“He skipped yeshivah for the week?” I said incredulously. “And your parents have no idea?” My husband laughed. “Come on, Yocheved. It’s not the first time he’s done it. He’s a teenager; it’s probably just a phase. You know how he can’t stand his yeshivah. Don’t worry so much!” Moish’s laissez-faire approach to life was one of the first things that had drawn me to him when we were dating—mostly because it was diametrically opposed to mine. But now it just mystified me. My in-laws had dropped Moish’s brother, Ezzie, at his yeshivah in Lakewood before heading off for a two-week vacation. Ezzie had stood at the entrance to the yeshivah, waving goodbye, then taken a bus straight back home. How could that not worry Moish just a little bit? The only rationale I could come up with was that the two of them were so close; if anything really serious was going on with Ezzie, Moish would know. Still. I had watched almost every one of my eight brothers go through some version of a “rebellious” phase, and Ezzie’s behavior struck me as off. Ezzie had never been the serious type. Frankly, I’d thought my in-laws were asking for trouble when they pushed him into one of Lakewood’s most demanding yeshivos, known for its jam-packed schedule and a student body that boasted the promising young elite of the Torah world. Ezzie was only an average learner, with so-so grades; a place like this would no doubt stress him out and trample his self-esteem.
In my view, he would have done much better in a smaller, more relaxed and less competitive atmosphere. I’d even tried to get Moish to convince his father to rethink their decision, but Moish, though he agreed with me, knew he’d get nowhere. “You don’t understand, Yocheved,” he’d explained. “My parents have only two sons. All their hopes are pinned on us. My father is convinced that Ezzie is the best and the brightest; he’d never send him to a yeshivah he considers mediocre. He has no clue that Ezzie won’t succeed there, but even if I tried to explain that to him, he’d never listen to me.” I nodded, helpless. My in-laws had waited seven long years before my husband, their eldest, was born, and it had taken another nine before Ezzie came along. My in-laws had poured everything they had—money, time, energy and hope—into their sons. Only the best would do for their two princes. Naturally, in their minds, Moish and Ezzie were the most talented and brilliant minds of their generation—even if reality painted a much different picture. Which Ezzie’s behavior clearly did. I mean, come on. Playing hooky in an empty house while his parents thought he was shtaiging away in yeshivah? Not exactly gadol hador material. “What’s he doing for food?” I asked, unsure of what else to say. “Don’t worry about that,” my husband answered, waving his hand dismissively. “I gave him a couple hundred bucks to keep him going until Ma and Ta come back.” I must have looked horror-stricken because he gave me a reassuring smile. “It’s okay, Chevs. Ezzie’s a good guy. It’s fine.” “Fine” was not the word I would have picked.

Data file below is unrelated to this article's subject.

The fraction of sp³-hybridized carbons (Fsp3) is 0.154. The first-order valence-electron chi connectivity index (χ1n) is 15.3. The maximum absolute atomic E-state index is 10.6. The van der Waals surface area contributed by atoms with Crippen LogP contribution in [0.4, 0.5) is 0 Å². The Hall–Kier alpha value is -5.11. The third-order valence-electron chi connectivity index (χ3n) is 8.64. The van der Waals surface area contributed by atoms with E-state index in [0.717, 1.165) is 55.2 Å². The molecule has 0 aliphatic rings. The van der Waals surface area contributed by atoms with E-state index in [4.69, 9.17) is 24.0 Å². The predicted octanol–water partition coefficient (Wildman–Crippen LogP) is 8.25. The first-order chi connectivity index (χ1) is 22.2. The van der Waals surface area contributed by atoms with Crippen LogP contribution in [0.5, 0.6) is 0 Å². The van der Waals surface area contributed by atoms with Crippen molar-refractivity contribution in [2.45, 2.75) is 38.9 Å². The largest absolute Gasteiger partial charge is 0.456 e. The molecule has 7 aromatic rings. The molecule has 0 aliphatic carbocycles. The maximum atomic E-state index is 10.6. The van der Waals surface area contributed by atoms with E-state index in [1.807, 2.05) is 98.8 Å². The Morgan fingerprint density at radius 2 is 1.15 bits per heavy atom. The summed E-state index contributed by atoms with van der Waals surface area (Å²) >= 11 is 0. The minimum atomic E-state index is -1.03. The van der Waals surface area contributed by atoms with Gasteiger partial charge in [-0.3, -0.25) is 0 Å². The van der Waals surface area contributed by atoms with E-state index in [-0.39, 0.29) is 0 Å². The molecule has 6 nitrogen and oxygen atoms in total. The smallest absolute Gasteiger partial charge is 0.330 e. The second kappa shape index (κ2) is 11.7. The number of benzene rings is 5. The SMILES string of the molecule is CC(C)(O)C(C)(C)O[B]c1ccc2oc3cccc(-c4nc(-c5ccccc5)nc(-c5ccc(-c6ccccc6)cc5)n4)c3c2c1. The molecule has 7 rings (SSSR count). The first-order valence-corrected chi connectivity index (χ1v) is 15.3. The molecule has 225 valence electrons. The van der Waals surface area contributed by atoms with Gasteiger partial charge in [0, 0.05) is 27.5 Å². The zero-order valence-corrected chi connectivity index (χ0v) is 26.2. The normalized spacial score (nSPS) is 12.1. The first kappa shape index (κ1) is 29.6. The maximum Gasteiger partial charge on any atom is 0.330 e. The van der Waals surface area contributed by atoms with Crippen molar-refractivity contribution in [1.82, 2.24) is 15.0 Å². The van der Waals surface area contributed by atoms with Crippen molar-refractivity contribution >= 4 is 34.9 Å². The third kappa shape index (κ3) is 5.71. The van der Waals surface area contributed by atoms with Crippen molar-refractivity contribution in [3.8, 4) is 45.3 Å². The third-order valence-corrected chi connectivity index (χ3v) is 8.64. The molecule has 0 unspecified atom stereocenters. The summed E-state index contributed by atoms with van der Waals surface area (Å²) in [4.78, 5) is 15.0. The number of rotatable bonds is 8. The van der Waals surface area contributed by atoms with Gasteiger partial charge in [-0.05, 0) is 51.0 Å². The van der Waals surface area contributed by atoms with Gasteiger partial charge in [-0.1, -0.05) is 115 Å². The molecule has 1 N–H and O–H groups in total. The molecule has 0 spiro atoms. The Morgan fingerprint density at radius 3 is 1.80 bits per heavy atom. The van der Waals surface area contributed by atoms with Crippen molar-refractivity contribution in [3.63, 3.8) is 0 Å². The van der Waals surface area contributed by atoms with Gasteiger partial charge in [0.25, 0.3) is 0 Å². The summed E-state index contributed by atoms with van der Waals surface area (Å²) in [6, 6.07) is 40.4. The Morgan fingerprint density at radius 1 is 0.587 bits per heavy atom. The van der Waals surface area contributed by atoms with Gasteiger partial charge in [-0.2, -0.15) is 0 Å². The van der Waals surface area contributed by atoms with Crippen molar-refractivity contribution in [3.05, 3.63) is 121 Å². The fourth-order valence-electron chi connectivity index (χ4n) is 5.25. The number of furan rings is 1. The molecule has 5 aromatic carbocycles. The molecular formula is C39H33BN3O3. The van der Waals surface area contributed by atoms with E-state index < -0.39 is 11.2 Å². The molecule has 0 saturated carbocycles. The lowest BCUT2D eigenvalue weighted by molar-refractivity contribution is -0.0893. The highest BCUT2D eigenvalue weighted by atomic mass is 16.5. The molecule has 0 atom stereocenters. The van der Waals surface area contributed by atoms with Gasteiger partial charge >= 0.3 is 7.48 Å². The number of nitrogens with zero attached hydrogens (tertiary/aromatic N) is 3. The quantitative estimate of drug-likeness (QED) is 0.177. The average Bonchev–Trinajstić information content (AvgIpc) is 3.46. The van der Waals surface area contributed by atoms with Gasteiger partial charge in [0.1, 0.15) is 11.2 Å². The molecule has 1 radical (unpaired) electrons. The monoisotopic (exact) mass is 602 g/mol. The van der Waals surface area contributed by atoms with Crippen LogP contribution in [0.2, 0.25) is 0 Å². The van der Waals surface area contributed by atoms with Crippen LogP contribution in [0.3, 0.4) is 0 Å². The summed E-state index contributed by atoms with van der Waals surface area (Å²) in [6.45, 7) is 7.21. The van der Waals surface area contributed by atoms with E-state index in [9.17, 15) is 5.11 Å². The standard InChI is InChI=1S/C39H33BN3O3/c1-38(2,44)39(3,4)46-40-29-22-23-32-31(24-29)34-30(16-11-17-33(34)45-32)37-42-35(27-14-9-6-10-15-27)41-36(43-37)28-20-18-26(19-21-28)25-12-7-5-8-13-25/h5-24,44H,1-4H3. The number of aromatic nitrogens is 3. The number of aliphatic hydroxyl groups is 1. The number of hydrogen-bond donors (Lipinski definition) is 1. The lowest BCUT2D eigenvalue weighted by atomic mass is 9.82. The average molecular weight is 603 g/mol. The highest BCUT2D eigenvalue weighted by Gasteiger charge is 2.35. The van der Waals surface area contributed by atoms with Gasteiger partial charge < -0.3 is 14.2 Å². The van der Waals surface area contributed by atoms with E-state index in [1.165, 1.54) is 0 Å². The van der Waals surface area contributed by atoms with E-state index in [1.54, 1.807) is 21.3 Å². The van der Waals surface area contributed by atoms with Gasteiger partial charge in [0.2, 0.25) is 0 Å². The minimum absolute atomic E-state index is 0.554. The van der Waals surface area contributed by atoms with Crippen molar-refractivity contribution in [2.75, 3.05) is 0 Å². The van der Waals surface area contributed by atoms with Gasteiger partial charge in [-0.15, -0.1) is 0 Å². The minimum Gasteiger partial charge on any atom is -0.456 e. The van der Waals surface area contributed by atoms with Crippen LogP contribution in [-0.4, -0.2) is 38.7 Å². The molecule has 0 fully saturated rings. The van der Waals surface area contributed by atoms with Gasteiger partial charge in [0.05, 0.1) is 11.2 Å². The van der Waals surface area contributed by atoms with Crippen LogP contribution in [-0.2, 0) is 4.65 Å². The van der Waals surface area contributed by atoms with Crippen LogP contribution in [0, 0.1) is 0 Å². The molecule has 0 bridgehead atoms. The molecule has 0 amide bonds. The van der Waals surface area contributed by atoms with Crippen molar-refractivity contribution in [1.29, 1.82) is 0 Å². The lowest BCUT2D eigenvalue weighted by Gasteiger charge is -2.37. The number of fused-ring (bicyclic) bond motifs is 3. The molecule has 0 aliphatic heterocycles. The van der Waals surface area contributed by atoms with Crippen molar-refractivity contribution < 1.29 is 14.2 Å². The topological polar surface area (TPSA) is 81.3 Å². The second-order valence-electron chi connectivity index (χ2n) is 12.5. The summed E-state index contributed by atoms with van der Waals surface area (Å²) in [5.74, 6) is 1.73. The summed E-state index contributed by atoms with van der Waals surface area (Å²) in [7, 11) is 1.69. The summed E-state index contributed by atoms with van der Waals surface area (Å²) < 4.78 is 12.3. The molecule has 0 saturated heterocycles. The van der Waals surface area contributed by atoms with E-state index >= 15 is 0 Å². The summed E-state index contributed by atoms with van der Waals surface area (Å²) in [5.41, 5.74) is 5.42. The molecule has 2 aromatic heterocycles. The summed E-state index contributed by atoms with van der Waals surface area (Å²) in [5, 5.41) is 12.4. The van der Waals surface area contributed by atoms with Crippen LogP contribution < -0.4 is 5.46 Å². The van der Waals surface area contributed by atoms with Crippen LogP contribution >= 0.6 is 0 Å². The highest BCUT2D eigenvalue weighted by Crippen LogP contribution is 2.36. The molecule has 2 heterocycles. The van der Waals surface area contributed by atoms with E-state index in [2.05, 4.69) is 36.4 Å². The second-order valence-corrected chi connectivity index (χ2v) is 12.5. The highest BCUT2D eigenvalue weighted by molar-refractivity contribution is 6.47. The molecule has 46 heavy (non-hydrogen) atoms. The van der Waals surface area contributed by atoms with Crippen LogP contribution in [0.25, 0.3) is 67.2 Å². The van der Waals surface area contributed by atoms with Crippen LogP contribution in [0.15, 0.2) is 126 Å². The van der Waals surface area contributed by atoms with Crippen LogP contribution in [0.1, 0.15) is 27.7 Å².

Ezzie had planned this whole thing out with remarkable cunning, informing the yeshivah about his parents’ trip, leading them to believe he was going with them. They had no reason to contact my in-laws about his absence, so Ma and Ta would never find out about it. Unless I told them. Ma and Ta called from Israel almost every day. I was happy to catch up with Ma, who sounded wonderful, but as we chatted about the glorious weather there and the horrible snow in New York, all I could think about was Ezzie. I had to tell her, but I couldn’t. When I hung up the phone, an unbearable weight of guilt would settle on my shoulders. It would take a few hours before I could shake it off. If Ta found out, I rationalized to myself, he’d only be strict and unbending. Punishing. He’d likely do more harm than good. But, another voice whispered, if it were my son, I’d want to know. Almost every night my in-laws were away, Ezzie came by for supper. I had to admit the vacation was doing him good. His eyes had lost that dull look they’d taken on at the beginning of the zman, and the tight lines around his mouth had relaxed. He looked happy. And so, even as I wondered what he was doing all day, if he was safe sleeping at home alone at night (he’d turned down my offer of our couch), I didn’t say a word.
My in-laws came back from their vacation to find everything as usual. Our daughter, their beloved grandchild, was as adorable as she’d always been, and their two sons were giving them the nachas they always had. Ezzie came home from yeshivah for Shabbos, and they marveled at how well he was looking. “You were so peaked when we left,” Ma said, studying his face. “It’s good to see you back to yourself.” Three months later, Ezzie was suspended from yeshivah. He’d been playing truant again in the company of some very questionable boys and had gotten caught. My in-laws were crushed, but Ezzie was openly defiant. He hated the place, he told them, he wanted out, and this was the only way he could make it happen. His new friends were fun, and he wasn’t going to give them up. No, Ta should not look for a new yeshivah. He wanted a nice, long break. It’s been several months now, and Ezzie, baruch Hashem, is back in yeshivah—a very different type of place. Even though it worked out in his favor, I still kick myself for not having said anything when he first started skipping school. The whole family could have avoided a lot of pain and embarrassment if this had been out in the open from the beginning. And yet I can’t help but wonder—would things have worked out differently for the truant if I’d played the rat?